This is today's, 5/10/09, electricity demand curve from Ontario electric power company (IESO), updated daily here. (You can look at updated curved from California or France.) As you can see the demand is lowest at the middle of the night bottoming at about 11,200 MW's. As the people of Ontario wake up after 6am the electricity useage increases quite steeply to 14,400 at noon at which point it levels off. The green line stops at 15:00 (4pm) because that is what time it is now. The demand is projected to fall steeply at 9pm as people go to bed. IESO anticipates this rise and fall in demand and matches their power output to the grid to meet the demand. This as a typical daily electricity demand curve. The power below 11,200 MW is called base power and there will be either nuclear or coal plants running full time at an efficient output to meet this base demand. The power needed from 11,200 to 14,400 in many cases will be supplied by what are known as cyclic load following generators. These are flexible power plants, burning coal or natural gas and they can follow or anticipate the demand by adding fuel to the fire, which increases power and generates more electricity. In general the cyclic, load followers are smaller, less than 1,000 MW, but are more expensive to operate, with the wholesale fuel costs being twice as much as the large and more efficient base plants.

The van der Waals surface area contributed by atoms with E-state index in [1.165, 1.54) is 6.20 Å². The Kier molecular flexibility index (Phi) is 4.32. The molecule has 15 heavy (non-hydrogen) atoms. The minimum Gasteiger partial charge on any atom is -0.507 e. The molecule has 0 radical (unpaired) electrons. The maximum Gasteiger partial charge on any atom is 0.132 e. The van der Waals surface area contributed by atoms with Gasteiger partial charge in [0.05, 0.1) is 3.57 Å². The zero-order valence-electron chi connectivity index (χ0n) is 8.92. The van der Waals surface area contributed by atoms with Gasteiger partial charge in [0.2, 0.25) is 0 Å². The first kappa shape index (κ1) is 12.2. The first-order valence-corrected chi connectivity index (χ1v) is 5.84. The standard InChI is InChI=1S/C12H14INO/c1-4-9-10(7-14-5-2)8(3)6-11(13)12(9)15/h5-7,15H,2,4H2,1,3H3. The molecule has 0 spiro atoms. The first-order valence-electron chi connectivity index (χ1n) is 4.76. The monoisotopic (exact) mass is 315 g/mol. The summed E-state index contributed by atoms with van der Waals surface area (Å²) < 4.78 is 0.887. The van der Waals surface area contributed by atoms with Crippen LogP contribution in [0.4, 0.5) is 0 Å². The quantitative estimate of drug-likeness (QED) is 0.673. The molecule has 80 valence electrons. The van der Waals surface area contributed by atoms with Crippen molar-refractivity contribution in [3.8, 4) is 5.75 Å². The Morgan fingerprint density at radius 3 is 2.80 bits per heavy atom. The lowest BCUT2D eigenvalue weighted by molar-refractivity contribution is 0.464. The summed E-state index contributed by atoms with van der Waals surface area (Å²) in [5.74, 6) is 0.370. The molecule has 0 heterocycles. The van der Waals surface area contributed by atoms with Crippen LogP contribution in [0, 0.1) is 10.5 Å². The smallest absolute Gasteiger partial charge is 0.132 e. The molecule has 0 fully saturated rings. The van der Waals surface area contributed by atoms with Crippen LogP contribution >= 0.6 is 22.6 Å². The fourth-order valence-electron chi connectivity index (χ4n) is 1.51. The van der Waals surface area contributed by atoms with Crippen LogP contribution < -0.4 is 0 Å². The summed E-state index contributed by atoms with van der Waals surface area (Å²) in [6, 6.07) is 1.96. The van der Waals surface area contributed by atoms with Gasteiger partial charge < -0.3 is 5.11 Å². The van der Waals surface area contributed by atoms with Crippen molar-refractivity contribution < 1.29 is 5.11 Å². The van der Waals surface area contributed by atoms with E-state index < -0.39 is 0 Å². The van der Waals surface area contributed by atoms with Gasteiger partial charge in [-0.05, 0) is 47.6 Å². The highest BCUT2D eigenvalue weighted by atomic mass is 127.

In the next blog post we will consider the implications of adding a wind plant to the grid. Basin Electric Power Cooperative in North Dakota posts the weekly output of their wind farms here and their chart will serve as an excellent live example because wind industry states "North Dakota has the greatest wind energy potential of any state in the country."